Non-Renumerative Work as Productive
Webcast Q&A: 21 November 2010, Question 4
I answered a question on non-renumerative work as productive on 21 November 2010. You can listen to or download the podcast of just this question below – or check out the whole episode of Philosophy in Action Radio.
Ought non-income generating activities such as child rearing, dancing, making friends, etc., be properly considered an exercise of the Objectivist virtue of productivity? In response to my question in an OAC class, Dr. Ghate stated that he interprets Rand's writings to mean that such activities, while rational, ought not be considered "productive" by her definition of the term. Upon further research, I agree with Ghate's interpretation of Rand, but I think I disagree with Rand here. Is it not unusual that someone who chooses motherhood as a career, for instance, is disqualified from practicing the virtue of productivity (assuming she does no other work for pay)? None of the other virtues exclude any rationally acting adult from practicing them. If productivity need to be redefined, would you have an alternate definition to suggest?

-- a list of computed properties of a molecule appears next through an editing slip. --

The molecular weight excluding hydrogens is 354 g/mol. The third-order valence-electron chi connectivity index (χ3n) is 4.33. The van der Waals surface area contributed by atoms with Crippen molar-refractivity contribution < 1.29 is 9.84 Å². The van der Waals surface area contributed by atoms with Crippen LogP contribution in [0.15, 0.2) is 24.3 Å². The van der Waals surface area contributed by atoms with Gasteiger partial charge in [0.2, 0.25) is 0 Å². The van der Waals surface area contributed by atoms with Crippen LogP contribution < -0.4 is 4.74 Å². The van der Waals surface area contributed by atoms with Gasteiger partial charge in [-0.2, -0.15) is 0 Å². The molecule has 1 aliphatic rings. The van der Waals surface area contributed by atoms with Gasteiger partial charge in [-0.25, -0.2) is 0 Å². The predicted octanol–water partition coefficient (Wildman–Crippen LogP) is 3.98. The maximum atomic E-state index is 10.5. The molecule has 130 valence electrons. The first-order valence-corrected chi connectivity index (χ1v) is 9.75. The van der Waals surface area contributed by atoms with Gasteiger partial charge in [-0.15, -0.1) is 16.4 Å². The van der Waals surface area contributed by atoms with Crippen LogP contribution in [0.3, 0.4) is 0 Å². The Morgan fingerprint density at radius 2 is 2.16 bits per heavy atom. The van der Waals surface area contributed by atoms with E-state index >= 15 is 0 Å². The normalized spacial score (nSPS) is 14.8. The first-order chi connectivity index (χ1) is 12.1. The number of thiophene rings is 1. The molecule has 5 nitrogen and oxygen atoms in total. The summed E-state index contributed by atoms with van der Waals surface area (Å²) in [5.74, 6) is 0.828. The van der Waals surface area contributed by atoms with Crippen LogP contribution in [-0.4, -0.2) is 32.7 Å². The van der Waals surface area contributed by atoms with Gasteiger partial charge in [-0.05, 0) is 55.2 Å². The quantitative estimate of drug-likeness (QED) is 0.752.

- Duration: 9:25
- Download: MP3 Segment (3.3 MB)
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I'm Dr. Diana Brickell. I'm a philosopher specializing in the application of rational principles to the challenges of real life. I received my Ph.D in philosophy from the University of Colorado at Boulder in 2009. My book, Responsibility & Luck: A Defense of Praise and Blame, is available for purchase in paperback and Kindle. The book defends the justice of moral praise and blame of persons using an Aristotelian theory of moral responsibility, thereby refuting Thomas Nagel's "problem of moral luck."
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